Solicitors' Firm Appointed as Sole Executor; Who is the Client?

I have always understood that where a firm of Solicitors is appointed as Sole Executor and does not renounce, then the residuary beneficiary is to be treated as the client and as such receives the client agreement etc.However, I have been unable to find any authority to that effect.

What is the correct position and authority?

Hazel Jones

Under predecessors of the SRA Code of Conduct it was specifically provided that residuary beneficiaries were in these circumstances to be given the same information on costs and complaints procedures as executor clients- this did not of itself make the beneficiaries clients in the sense of being able to give instructions and generally to control the administration. I have not been able to find anything specifically to this effect in the current code or notes. The position is set out in Chapter 2 of the Probate Practitioners Handbook published by the Law Society (mine is the 7th Edition) which summarises the rights of beneficiaries to challenge costs and make complaints.

It is however prudent for the solicitor executors to pay careful attention to the wishes of competent adult residuary beneficiaries. It may be politic to offer to renounce if the reason for the firm’s appointment is no longer valid, particularly if the firm’s appointment as executor is likely to increase the costs.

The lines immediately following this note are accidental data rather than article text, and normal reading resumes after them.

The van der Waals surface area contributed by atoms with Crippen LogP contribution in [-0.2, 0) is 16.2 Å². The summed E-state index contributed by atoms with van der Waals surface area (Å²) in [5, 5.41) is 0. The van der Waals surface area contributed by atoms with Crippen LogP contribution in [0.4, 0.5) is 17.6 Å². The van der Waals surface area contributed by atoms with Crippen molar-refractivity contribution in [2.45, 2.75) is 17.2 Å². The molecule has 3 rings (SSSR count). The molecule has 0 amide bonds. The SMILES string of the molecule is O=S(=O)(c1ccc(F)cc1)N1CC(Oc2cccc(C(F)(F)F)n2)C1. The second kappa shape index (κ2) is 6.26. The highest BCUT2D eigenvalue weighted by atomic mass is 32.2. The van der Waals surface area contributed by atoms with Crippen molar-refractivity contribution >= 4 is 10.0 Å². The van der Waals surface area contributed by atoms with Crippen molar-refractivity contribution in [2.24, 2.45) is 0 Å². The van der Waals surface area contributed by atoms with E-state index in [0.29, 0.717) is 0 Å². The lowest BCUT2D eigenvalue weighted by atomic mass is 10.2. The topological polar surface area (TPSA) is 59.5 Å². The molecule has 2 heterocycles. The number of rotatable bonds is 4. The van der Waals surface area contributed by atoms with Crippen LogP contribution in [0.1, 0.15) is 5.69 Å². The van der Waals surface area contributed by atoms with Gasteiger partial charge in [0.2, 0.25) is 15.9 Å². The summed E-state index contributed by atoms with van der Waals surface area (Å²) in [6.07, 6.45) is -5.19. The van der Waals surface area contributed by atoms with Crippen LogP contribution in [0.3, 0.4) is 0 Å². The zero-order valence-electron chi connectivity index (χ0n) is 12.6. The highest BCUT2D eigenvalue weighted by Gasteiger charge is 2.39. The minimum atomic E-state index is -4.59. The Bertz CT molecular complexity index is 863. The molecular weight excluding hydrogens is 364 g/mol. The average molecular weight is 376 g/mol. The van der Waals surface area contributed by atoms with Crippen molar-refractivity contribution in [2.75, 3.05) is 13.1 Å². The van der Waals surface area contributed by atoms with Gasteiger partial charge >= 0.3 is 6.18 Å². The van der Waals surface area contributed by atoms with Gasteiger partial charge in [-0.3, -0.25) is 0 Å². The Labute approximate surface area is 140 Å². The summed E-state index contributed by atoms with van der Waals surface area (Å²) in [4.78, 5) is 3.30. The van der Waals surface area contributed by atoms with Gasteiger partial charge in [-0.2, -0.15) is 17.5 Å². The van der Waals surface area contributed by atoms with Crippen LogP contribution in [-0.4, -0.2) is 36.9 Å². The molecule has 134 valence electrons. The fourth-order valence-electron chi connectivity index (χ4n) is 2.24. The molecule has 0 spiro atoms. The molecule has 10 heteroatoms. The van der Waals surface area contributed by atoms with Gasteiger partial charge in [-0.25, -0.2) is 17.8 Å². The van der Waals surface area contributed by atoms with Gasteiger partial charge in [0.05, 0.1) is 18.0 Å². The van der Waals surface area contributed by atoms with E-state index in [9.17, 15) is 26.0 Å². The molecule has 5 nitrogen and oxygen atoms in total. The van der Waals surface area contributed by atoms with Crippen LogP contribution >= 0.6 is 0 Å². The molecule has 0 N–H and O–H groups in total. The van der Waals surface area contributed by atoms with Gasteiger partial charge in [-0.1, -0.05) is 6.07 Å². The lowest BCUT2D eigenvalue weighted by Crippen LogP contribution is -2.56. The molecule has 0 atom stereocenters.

Tim Gibbons

You are correct.

Simon Northcott

The firm’s client is the proving executor, even if the executor is also a member of the firm. The executor instructs the firm, and then accounts to the beneficiaries for their conduct of the administration in the usual way.

This is important, because while the executor will usually act in accordance with the wishes of the beneficiaries, this might not be possible where there are multiple beneficiaries with conflicting wishes. In those cases, the executor can (and generally should) exercise their discretion to resolve the matter.

Taurean Drayak
Elliot, Bond & Banbury

Regardless of the correct position I have recently provided Client Care letters and Terms of Business to all of the Residuary Beneficiaries on an estate where I am Executor (8 of whom are Charities), as I feel it better that they are aware of rates and terms from the outset.

Kathy Melkerts

Melkerts Solicitors

1 Like

Same here Kathy. In my experience charities tend to expect this anyway, though I also send the same to individual res benefs.

Karl Taylor
Graysons Solicitors